You’ve probably heard the term “sandwich generation” (it was even added to Merriam-Webster’s dictionary). Basically, it refers to someone who is “sandwiched” between taking care of their aging parents while also taking care of their children or adult children. This type of caregiver is often pulled in two directions at the same time. Senior Living.org breaks it down even further by creating three types of sandwiches:
How common is this sandwiched caregiving?
According to the PEW Research Center, in 2013 47% of adults between the age of 40 and 50 who reported having an older parent also reported supporting a child (either a young grandchild or a young adult). You’re more likely to be doing this sandwiched caregiving if you are:
- Between the ages of 40-59 (71% of people surveyed fell into this age range)
- Married (36% vs 13% for unmarried individuals)
- Hispanic (31% vs. 24% for Caucasians)
The most common type of support needed is emotional support. 75% of adults with parents age 80+ report that their parents come to them for emotional support. The second most common type of support is financial support, especially for young adults who took longer to recover from the Great Recession.
A New Sandwich on the Menu
While Baby Boomers were referred to as the Sandwich Generation, their adult children have a new term for their cohort: The Panini Generation:
Like me, many educated, middle-class women in Generation X, those born from 1965 to 1980, are experiencing a different middle age than our mothers and grandmothers did. As a generation, X is small, a great baby bust, and we are now caring for the far larger generations that tower over us on either side—often while working full-time. […] I find myself drawn to a less friendly analogy: not that of fresh Wonder Bread slices gently squishing us, but that of panini grills pressing us flat. (Source: https://www.theatlantic.com/family/archive/2020/01/generation-x-women-are-facing-caregiving-crisis/604510/)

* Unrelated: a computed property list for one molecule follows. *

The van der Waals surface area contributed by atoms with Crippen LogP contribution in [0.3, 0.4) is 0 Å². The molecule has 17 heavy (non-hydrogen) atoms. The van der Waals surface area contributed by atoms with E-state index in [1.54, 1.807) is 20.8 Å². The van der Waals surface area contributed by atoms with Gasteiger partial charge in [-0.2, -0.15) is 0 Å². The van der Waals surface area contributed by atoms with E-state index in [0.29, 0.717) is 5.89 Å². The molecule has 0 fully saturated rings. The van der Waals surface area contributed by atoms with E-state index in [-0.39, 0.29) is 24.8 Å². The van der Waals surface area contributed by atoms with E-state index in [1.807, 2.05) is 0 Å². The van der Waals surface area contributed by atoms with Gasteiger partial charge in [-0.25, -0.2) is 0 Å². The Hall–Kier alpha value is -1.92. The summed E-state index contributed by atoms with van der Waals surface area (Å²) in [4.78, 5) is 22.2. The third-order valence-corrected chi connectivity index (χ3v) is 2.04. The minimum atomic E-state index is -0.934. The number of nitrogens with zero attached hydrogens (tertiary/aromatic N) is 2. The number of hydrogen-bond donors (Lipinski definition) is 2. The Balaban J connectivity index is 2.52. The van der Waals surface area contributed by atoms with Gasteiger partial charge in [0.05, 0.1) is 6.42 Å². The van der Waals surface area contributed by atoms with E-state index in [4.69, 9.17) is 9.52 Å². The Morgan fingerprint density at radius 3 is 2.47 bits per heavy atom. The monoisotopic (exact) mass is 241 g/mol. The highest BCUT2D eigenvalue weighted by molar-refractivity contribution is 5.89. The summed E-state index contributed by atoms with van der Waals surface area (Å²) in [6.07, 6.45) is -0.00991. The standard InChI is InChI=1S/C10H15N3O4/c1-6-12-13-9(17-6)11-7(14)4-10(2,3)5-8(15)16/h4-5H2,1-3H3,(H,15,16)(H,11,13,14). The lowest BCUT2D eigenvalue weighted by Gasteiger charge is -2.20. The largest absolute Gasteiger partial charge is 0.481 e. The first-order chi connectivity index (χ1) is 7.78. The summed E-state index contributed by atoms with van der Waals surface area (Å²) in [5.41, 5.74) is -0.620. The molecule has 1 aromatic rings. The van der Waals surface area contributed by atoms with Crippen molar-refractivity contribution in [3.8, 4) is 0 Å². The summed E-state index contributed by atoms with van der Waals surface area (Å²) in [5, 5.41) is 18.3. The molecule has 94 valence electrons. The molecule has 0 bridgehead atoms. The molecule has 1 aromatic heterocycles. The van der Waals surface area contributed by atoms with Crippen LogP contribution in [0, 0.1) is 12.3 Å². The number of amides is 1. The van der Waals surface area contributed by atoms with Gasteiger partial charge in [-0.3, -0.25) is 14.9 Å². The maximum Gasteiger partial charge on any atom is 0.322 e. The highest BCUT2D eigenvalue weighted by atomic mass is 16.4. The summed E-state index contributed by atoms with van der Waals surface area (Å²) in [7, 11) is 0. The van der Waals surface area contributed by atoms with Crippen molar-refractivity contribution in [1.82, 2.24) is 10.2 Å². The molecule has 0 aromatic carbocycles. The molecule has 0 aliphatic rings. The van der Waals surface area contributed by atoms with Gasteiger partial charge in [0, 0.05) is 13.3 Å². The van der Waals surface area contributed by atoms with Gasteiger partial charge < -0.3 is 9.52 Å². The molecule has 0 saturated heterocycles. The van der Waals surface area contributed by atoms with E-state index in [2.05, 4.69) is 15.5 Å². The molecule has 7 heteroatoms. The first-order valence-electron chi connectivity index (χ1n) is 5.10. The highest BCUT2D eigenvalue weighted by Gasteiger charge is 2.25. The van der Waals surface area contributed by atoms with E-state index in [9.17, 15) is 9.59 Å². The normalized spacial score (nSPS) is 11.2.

Gen X women are experiencing similar pressures to take care of their children and an aging parent, but they also have to juggle the pressure and expectations of their careers, a new challenge since more women are in the workforce. Another unique issue is that many Baby Boomers did not save enough money for retirement. This means that their Generation X children may be footing the bill for more than previous generations. Generation X is more likely to be divorced that previous generations, adding yet another unique complication to caregiving.
Tips for making it work
- Find a way to organize that works for you (especially for medical documents!)
- Look for ways that technology can help (e.g., Life Alert to help with falls)
- Don’t be afraid to reach out to friends and family for help
- Be up front about expectations– what are you willing and unwilling to do? How much are you willing to provide your adult child with financially? For how long?
- Be flexible- things will never be perfect, do your best
- Practice self-care, whatever that looks like for you (check out the Ahead of the Curve Blog for self-care ideas)